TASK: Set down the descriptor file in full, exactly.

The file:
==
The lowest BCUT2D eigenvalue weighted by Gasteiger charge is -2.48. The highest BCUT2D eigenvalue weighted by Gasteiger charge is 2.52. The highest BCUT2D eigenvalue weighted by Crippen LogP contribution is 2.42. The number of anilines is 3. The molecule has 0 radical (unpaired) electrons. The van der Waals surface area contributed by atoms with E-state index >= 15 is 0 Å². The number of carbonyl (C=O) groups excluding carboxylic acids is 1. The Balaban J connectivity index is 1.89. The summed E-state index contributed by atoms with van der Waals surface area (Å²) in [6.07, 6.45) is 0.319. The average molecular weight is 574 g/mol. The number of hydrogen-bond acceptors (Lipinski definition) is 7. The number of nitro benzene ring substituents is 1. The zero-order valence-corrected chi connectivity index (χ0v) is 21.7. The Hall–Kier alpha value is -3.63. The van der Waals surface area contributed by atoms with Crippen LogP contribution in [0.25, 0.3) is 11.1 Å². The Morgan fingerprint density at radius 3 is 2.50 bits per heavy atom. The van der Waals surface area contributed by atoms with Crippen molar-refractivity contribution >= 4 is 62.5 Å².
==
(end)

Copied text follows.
The lowest BCUT2D eigenvalue weighted by Gasteiger charge is -2.48. The highest BCUT2D eigenvalue weighted by Gasteiger charge is 2.52. The highest BCUT2D eigenvalue weighted by Crippen LogP contribution is 2.42. The number of anilines is 3. The molecule has 0 radical (unpaired) electrons. The van der Waals surface area contributed by atoms with E-state index >= 15 is 0 Å². The number of carbonyl (C=O) groups excluding carboxylic acids is 1. The Balaban J connectivity index is 1.89. The summed E-state index contributed by atoms with van der Waals surface area (Å²) in [6.07, 6.45) is 0.319. The average molecular weight is 574 g/mol. The number of hydrogen-bond acceptors (Lipinski definition) is 7. The number of nitro benzene ring substituents is 1. The zero-order valence-corrected chi connectivity index (χ0v) is 21.7. The Hall–Kier alpha value is -3.63. The van der Waals surface area contributed by atoms with Crippen LogP contribution in [0.25, 0.3) is 11.1 Å². The Morgan fingerprint density at radius 3 is 2.50 bits per heavy atom. The van der Waals surface area contributed by atoms with Crippen molar-refractivity contribution >= 4 is 62.5 Å².